The battle for ownership of Lake Malawi rages on, with the latest twist being the resumption of talks for peaceful resolution between Tanzania and Malawi.
The development comes few weeks after Malawi initially pulled out of the talks in protest against Tanzania's arrest of Malawians and release of a new administrative map.
Principal Secretary in the Ministry of Foreign Affairs Patrick Kabambe confirmed in an interview on Thursday that the talks have been revived and Malawi government officials are expected to travel to Tanzania to continue with the discussions.
"The discussions were abandoned because Tanzania was arresting Malawians [in the border] and the release of new map
that showed the boundary between the two countries as being in the middle," he explained.
According to Kabambe, the Tanzania government has responded to the concerns that were raised by the government, hence the revival of the talks.
"Though the response is not satisfactory, we have decided to revive the discussions. The discussions will take place in Tanzania from 15 to 17th November," Kabambe said.
Kabambe said the matter has not yet been referred to the International Court of Justice (ICJ) because they haven't yet exhausted the discussions.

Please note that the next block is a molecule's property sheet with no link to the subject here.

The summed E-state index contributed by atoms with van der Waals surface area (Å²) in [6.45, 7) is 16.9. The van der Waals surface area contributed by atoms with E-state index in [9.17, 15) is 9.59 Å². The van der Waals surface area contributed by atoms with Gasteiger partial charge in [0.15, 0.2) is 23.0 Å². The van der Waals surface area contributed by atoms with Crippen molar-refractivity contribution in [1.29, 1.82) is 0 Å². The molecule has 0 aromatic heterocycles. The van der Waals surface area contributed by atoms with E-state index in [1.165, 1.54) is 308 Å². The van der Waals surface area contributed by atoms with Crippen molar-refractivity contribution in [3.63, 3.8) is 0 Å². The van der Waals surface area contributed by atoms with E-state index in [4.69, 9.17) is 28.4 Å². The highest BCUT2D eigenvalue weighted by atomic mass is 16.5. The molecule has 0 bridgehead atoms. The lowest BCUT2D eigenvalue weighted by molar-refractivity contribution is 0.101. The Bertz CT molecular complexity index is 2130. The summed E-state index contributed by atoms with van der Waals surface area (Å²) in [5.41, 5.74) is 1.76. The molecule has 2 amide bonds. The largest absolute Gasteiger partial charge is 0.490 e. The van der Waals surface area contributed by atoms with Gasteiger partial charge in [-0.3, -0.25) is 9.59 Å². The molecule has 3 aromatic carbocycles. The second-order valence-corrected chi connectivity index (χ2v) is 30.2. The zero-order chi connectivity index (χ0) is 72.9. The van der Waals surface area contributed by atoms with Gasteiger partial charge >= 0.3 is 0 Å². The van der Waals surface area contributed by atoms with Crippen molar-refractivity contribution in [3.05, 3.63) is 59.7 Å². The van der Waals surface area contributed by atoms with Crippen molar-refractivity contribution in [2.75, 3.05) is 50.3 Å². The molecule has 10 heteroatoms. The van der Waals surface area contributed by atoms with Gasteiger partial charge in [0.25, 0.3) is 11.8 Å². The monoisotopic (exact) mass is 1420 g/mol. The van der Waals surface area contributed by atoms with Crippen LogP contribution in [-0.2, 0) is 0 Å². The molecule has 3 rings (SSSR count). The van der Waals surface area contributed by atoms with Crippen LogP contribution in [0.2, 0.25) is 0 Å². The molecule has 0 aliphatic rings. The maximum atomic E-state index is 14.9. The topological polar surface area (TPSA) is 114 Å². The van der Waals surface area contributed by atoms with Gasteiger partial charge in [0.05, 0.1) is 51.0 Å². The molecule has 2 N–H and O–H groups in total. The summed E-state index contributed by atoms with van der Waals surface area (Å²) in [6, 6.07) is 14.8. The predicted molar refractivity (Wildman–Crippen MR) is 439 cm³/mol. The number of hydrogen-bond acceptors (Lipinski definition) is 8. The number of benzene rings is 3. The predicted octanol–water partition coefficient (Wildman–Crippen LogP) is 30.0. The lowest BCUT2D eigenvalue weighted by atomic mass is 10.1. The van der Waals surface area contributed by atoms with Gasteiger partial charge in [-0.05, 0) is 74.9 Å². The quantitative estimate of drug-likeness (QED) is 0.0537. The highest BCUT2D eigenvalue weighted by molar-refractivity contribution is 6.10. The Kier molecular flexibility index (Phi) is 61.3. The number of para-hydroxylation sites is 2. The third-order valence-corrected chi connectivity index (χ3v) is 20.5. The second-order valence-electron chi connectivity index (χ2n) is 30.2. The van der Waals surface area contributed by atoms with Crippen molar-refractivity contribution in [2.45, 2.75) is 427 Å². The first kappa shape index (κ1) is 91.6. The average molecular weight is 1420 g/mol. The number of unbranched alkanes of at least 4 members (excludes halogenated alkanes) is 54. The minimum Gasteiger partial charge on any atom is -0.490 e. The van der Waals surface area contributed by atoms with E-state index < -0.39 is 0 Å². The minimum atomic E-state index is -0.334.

He appealed to Malawians to remain calm as the government was doing all it could to resolve the matter.
However, some Tanzanian residents are spitting venom at Malawians and President Joyce Banda over the ownership of the lake.
Tanzania Minister for Foreign Affairs and International Co-operation Bernard Membe visited Kyela area in the border with Malawi where he had meetings with villagers to seek their opinion on the border dispute.
According to an IPP Media report of November 3, Tanzanians in that area claimed Malawians are daydreaming in claiming that all of the lake belongs to Malawi.
"Malawians are indulging themselves in dangerous daydreaming by claiming one hundred per cent ownership of Lake Nyasa as that country's jurisdiction has never ever extended to the eastern shores, waters and land firmly under Tanzania's territorial integrity," reported IPP Media quoting the villagers.
The villagers said their forefathers never told them that the lake was dug by the Malawians.
And the villagers had not kind words for President Banda.
"This woman is confused and this problem should not give you [Tanzanian authorities] any headache," one villager said.
They claimed that if Tanzania and Malawi were to invoke the colonial legacy, then it was Malawi that would lose the whole lake and part of its territory to Tanzania.
"The original boundary of the then Dutch East Africa or Tanganyika, which is today Tanzania started at Ngara and ran eastwards to join the border with Zambia at Tunduma.
"If the Malawians so want, then let us go back to the original boundaries and not the treachery the British played on the Germans," fumed another villager.
According to the report, the trip to Kyela was Membe's second to the communities on the shores of Lake Nyasa in two months after the one he made to the newly created Nyasa district further south in Ruvuma region last August.